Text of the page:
That seems to be the reason why Brittany Maynard killed herself. She clearly di
dn't believe in God and therefore didn't believe in miracles, so when her cancer
and the pain it brought her got so bad, she just had no reason to keep on fight
ing and living despite having a loving husband and family around her. I'm not j
udging her, I'm just saying as a Christian I'd at least have more of a reason or
incentive to keep fighting through the pain 1)because I believe that suffering
itself has redemptive value just like Jesus' suffering on the Cross did and 2)be
cause I believe that everything happens for a reason and God always brings a gre
ater good out of a bad situation, and therefore He can always heal someone, and
therefore there's always hope and thus no reason to commit suicide. There's cou
ntless examples of miracles healings from all sorts of incurable diseases includ
ing cancer, where an inoperable tumor just shrinks and disappears or something s
imilar. In fact there's a great book coming out now by Eric Metaxas on just thi
s subject, I think it's called Miracles.
It's good that you're an optimist and I respect the fact that you're always look
ing for answers, but when you say there's always hope, as an atheist who or what
do you put your hope in? For me I can't even comprehend the idea of hope unles
s it involves God and eternity, where else does hope come from other than the di
vine? I certainly don't get my hope from humans, who are imperfect and even the
best of us hurt each other and let each other down.
To me hope is a meaningless abstract idea unless it's rooted in some concrete th
ing or being. How else can we put our hope "in" something unless there's an exi
sting being or thing we can put it into?
One thing we can agree on is the death penalty, I too am against it because I va
lue life a great deal. Not only is it wrong because there's a chance that an in
nocent man could be put to death, but because we're putting people's lives in th
e hands of the state, which should never be something a conservative supports.
Plus, we're playing God and taking people's lives, and since we didn't create th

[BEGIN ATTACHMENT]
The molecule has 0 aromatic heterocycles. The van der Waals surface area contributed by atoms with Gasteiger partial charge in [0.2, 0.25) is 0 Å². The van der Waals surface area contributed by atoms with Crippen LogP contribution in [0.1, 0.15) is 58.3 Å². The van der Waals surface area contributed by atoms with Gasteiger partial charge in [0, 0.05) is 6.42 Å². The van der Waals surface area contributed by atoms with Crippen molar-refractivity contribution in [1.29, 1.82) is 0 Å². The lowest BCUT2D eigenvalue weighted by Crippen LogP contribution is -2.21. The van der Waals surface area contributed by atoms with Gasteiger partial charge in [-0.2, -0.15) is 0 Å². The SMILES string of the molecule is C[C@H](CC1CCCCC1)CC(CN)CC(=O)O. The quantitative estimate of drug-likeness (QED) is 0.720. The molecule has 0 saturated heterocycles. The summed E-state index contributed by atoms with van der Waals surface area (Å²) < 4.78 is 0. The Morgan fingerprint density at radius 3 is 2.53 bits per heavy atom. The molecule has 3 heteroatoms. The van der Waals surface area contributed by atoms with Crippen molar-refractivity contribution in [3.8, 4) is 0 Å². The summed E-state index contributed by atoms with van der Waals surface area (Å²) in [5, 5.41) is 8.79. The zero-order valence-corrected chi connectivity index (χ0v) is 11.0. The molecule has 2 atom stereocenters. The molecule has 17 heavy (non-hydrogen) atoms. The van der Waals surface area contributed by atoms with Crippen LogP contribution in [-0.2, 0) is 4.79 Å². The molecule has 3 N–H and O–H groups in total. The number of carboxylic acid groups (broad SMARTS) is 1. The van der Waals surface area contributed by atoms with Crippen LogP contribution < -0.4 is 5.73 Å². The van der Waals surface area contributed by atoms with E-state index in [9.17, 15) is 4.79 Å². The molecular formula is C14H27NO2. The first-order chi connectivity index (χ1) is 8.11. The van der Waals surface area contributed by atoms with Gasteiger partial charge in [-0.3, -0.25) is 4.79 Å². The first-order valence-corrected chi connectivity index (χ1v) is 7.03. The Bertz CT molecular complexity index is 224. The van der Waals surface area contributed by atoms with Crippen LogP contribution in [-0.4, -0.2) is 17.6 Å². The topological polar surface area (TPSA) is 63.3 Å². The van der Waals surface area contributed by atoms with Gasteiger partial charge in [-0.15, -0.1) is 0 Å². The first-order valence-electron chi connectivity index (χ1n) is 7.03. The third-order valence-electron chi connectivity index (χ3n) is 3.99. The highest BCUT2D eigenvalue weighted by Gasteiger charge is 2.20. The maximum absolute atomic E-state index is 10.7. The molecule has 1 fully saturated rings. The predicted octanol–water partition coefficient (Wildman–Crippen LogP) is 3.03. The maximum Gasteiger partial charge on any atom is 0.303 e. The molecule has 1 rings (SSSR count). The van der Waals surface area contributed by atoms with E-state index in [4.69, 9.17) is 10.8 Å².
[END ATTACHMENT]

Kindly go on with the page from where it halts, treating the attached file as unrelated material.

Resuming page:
ose lives it's not our role to destroy them either. The Catholic Church has alw
ays been against the death penalty except in extreme cases of protecting victims
or society at large from the killer(s).
Despite our differences I appreciate you answering my questions in an honest and
respectful way, it's not too often that's done on the internet, especially in t
he comments section of articles lol. So thanks for that, you've represented ath
eists well.

Sparafucile cantenucci04
6 days ago
I'm rather puzzled about a few elements of your reply.
For example, we seem to *agree*
u state the opposite. We agree,
, and "slight" evil is far less
't doubt that most things I see
se nuances or agree on details.

that recognizing evil is obvious, even though yo

that like most things, evil exists on a spectrum
obvious than genuine sociopathic evil. But I don
as evil, you would, too -- without having to par

Next -- "common interests" are not nearly the same thing as "political interests
". you appear to be conflating the concepts.

Your "secular humanist" reference is a multi-way non-sequitur, with no apparent

relevance to anything I wrote.
As for "agreeing what murder is", I don't think you'd find as much dispute as yo
u think. Going further into that paragraph of yours, I don't see what your multi
ple references to "liberals" have to do with anything. We were talking about ath
eism, not liberalism. The two are as far apart, cognitively, as you could imagin
e. Just ask Charles C.W. Cooke if you doubt me.
Next, you claimed I was making assumptions about your faith. Well, I may have. B
ut you then confirmed those assumptions with your strong statements (two paragra
phs worth) that morality requires religion. If you've never personally known oth
erwise, I wouldn't expect you to appreciate that morality (with a very high degr
ee of overlap) can exist in the complete absence of religion, too.
Regarding "doing great things". We can do great things as individuals, as groups
, and as a whole society. Just because the contribution somebody makes is less t